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This week’s comic is a classic example of the early 90’s. There is a ton of shit going on and every one is saying out thinking out loud everything that is happening around them. So this comic starts off with a sub note that Reed Richards is dead. Now in the comic world a death is held with a grain of salt. Jean Grey has been known to die at least 20 different times, so we won’t take his death too seriously. Even this comic doesn’t seem to bother with taking his death seriously, this is the first page.

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“The apparent death of their leader, Reed Richards”. I mean come on at least pretend to commit to this!

Any ways this is my first Fantastic Four comic that I have ever read. I am some what familiar with the characters in that I have watched both of the shitty movies they released in the 2000’s. I don’t know why the thing is wearing a helmet the entire time though and I can’t explain Sue Storms weird boob window in her costume.

Boob Window Crop - Skitch

“The apparent death of their leader, Reed Richards”. I mean come on at least pretend to commit to this!

Any ways this is my first Fantastic Four comic that I have ever read. I am some what familiar with the characters in that I have watched both of the shitty movies they released in the 2000’s. I don’t know why the thing is wearing a helmet the entire time though and I can’t explain Sue Storms weird boob window in her costume.

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At first I was going to let this slide, since I don’t know what is going on and what the Skrull are and what they have done. But then I thought about it and this guy’s name is Devastator and he flies around in the Death Cruiser, not exactly a name you use if your mission is peace. He says in another panel that his “scared duty is to eliminate any life form capable of waging war”. Wait what? CAPABLE of waging war? So basically any civilization capable of hurting one another. Any ways this side story goes on the entire comic. This all occurs on the same planet that the Fantastic Four are on so you are probably assuming that they will get involved in this in some way but they don’t. This story ends with Paibok, who is the king of the skrulls beating out Devastator and saving the planet (yay!). While this sounds well and good who really gives a shit, this has nothing to do with the Fantastic Four who are spending the entire book trying to leave the planet.

So I guess the main story is that of the Fantastic Four trying to escape imprisonment. It’s not really clear why they are imprison but for whatever reason it seems that it occurred around the same time Reed Richards “apparent” death. So it’s the Thing, Sue Storm, and The Human Torch along with female Skrull who probably fucked the Torch (I’m not making that up they infer that they boned). So that’s straightforward enough right? Wrong. The skrull woman is also preggers and apparently skrulls are only able to have a baby with the assistance of some device. So after they break out of prison they have to break into a hospital to get said device.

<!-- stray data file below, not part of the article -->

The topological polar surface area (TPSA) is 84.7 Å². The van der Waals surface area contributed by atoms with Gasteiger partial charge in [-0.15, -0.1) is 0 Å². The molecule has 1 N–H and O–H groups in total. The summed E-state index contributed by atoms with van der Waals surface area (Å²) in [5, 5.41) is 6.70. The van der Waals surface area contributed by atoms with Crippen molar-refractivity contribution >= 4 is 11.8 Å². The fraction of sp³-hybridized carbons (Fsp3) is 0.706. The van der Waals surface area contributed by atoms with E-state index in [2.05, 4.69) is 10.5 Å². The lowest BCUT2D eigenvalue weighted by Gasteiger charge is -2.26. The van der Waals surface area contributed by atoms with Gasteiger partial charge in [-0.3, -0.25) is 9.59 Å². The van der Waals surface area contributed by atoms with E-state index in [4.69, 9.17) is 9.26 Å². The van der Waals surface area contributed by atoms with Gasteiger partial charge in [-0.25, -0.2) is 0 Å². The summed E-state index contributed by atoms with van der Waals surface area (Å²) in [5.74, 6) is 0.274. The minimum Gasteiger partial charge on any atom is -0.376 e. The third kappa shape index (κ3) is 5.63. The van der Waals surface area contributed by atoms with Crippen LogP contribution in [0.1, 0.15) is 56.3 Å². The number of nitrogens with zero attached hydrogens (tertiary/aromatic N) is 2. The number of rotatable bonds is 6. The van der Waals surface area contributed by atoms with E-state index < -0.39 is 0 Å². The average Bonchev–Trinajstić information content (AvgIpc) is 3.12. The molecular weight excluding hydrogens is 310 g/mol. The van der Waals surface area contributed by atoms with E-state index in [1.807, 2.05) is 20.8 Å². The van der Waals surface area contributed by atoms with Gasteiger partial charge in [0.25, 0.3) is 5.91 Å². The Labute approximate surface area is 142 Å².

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So after helping the skrull woman get the birthing device they grab a space ship and GTFO. That’s pretty much the end of the Fantastic Four side of the story. I did very much enjoy the hilarious references to pop culture that the Thing makes. I made up a montage of them.

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That brings us to the last part of our story which is probably the strangest. Which is the fight between Franklin Richards and Huntra. They don’t tell you who either of them are or where/when any of this is taking place. So checking on comicvine Franklin is Richard and Sue Storm’s child and is a omega level mutant. I think it’s still taking place in the future since he appears to be grown and the Fantastic Four don’t seem to be that old, I have no idea though, this is just a guess. Any ways they are fighting off and on throughout the entire book for no explained reason. It ends with a cliffhanger that apparently Franklin Richards has to kill his own mother for some unexplained reason.

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And that’s pretty much the comic!

There was one strange thing I noticed in the letters section in the back and that is that on the letters they had the full address of every one who sent in a letter. Which is a pretty terrible decision on Marvel’s part seeing as they are pretty much all from kids.

And to end our report we have my favorite ads from the 90’s which include LCD video games, Huffy bike, and some Sega video games.

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Mystery Comic 1: Detective Comics: Batman – 734